"And we've seen this great nation take the offense after a devastating terrorist attack – one that shook the foundation of this building now almost nine years ago," he added.

America has survived all these crises "because we are a free people, blessed with a free economic system, a free political system," Rumsfeld said. "We're free to think and to act, to believe and to protest, to vote and petition, and yes, free to succeed, free to fail and free to start again."

The former defense secretary spoke about his favorite photo that brightly illustrates what freedom can accomplish: it is a satellite photo of the Korean peninsula taken at night. The free South Korea is bathed in light. In the communist North, a small glimmer of light is seen around the capital city of Pyongyang – otherwise the country is dark.

"They are exactly the same people north and south, exactly the same resources north and south, but those millions of Koreans who labor in the north work not for their families, but for a regime that enslaves them," Rumsfeld said.

The United States is free and the people of America are free to make their own choices, he pointed out.

"We can choose to engage the world and strengthen alliances with our friends and our trading relations, deter potential foes and to take the fight to them when necessary," Rumsfeld said. "Or we can retreat and make the tragic mistake of modeling our country after failing systems. If we choose the latter, let there be no doubt, we are certain to fail the generations that follow."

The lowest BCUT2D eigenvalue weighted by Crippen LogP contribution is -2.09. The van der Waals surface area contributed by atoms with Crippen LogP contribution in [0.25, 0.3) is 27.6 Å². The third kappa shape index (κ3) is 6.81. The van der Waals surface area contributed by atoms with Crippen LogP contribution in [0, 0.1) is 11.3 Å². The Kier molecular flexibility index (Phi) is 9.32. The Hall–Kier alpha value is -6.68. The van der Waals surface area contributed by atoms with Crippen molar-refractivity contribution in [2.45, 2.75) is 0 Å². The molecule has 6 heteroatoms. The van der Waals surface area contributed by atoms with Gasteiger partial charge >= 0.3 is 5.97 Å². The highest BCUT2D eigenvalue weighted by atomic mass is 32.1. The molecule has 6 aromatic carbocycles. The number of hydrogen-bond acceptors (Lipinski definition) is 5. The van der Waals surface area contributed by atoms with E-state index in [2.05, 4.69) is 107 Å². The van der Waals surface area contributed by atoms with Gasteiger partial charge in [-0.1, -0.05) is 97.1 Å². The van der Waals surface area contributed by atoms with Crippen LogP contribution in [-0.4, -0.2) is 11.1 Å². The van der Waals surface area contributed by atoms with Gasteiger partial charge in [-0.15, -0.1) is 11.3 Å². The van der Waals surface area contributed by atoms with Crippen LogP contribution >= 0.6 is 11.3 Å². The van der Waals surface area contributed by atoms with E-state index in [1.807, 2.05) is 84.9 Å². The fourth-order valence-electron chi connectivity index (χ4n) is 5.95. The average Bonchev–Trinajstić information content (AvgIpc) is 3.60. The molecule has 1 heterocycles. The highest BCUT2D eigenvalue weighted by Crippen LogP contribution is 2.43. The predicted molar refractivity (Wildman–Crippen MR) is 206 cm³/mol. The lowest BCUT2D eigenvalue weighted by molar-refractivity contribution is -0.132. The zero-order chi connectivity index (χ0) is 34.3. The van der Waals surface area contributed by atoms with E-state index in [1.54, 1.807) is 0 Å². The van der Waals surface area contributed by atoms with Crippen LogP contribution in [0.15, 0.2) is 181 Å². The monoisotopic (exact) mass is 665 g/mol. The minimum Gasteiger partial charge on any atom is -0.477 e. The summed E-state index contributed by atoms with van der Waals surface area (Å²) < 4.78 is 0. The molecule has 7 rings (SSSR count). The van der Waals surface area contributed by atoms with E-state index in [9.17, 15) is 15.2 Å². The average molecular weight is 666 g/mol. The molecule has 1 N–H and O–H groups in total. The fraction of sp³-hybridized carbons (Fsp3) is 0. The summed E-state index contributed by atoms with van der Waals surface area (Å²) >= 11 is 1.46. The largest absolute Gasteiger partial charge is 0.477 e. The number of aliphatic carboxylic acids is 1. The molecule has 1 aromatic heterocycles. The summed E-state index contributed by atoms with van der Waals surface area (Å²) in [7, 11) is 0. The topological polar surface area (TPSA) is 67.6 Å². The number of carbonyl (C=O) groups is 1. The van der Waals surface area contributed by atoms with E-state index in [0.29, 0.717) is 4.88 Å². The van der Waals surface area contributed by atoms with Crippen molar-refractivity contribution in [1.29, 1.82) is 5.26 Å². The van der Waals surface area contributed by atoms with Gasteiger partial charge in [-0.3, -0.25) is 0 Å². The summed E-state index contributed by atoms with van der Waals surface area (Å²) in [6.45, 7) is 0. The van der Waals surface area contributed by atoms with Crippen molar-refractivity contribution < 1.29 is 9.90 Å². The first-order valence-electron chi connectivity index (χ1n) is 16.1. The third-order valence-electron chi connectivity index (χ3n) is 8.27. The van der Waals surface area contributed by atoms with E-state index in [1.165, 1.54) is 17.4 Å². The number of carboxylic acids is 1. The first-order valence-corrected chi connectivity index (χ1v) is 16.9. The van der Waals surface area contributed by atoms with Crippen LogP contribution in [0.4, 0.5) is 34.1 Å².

Rumsfeld said it was important to him and his wife, Joyce, that his second official portrait includes the photo of the Pentagon workers unfurling the American flag.

"It shows that the traits of resilience and perseverance – while remarkable – are not uncommon in those in this department," he said. "Those traits are what sustained this country, and what I saw every day in the men and women I served alongside months and years after the worst terrorist attack in our country's history."

It was a veritable who's who at the ceremony. Former defense secretaries William Cohen and Frank Carlucci attended. Retired Air Force Gen. Richard B. Myers and retired Marine Gen. Peter Pace – who served as chairman of the Joint Chiefs of Staff alongside Rumsfeld - were there with their wives. Former deputy secretaries Paul Wolfowitz and Gordon England, retired Air Force Gen. Joe Ralston, retired Navy Adm. Vern Clark, retired Navy Adm. Ed Giambastiani, former senior Pentagon correspondent Charlie Aldinger, and many, many more friends attended the event.